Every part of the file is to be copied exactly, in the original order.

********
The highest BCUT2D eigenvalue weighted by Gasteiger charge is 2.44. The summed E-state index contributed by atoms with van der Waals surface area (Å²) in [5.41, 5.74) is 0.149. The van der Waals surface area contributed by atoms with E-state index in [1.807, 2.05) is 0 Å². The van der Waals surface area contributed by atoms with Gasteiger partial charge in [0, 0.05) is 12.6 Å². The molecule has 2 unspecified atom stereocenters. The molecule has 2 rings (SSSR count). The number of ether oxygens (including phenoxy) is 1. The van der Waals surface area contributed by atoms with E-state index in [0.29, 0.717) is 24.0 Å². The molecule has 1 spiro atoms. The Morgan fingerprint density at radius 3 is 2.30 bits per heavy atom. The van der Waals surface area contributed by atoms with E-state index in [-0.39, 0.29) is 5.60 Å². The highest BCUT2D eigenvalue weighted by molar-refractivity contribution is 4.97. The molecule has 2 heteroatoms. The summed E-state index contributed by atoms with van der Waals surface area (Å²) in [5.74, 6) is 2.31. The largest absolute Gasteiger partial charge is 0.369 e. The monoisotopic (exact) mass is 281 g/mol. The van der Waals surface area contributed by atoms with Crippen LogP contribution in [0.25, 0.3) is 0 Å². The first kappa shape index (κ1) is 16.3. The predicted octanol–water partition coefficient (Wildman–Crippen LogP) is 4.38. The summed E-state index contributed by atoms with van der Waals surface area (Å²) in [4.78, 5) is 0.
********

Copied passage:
The highest BCUT2D eigenvalue weighted by Gasteiger charge is 2.44. The summed E-state index contributed by atoms with van der Waals surface area (Å²) in [5.41, 5.74) is 0.149. The van der Waals surface area contributed by atoms with E-state index in [1.807, 2.05) is 0 Å². The van der Waals surface area contributed by atoms with Gasteiger partial charge in [0, 0.05) is 12.6 Å². The molecule has 2 unspecified atom stereocenters. The molecule has 2 rings (SSSR count). The number of ether oxygens (including phenoxy) is 1. The van der Waals surface area contributed by atoms with E-state index in [0.29, 0.717) is 24.0 Å². The molecule has 1 spiro atoms. The Morgan fingerprint density at radius 3 is 2.30 bits per heavy atom. The van der Waals surface area contributed by atoms with E-state index in [-0.39, 0.29) is 5.60 Å². The highest BCUT2D eigenvalue weighted by molar-refractivity contribution is 4.97. The molecule has 2 heteroatoms. The summed E-state index contributed by atoms with van der Waals surface area (Å²) in [5.74, 6) is 2.31. The largest absolute Gasteiger partial charge is 0.369 e. The monoisotopic (exact) mass is 281 g/mol. The van der Waals surface area contributed by atoms with Crippen LogP contribution in [0.25, 0.3) is 0 Å². The first kappa shape index (κ1) is 16.3. The predicted octanol–water partition coefficient (Wildman–Crippen LogP) is 4.38. The summed E-state index contributed by atoms with van der Waals surface area (Å²) in [4.78, 5) is 0.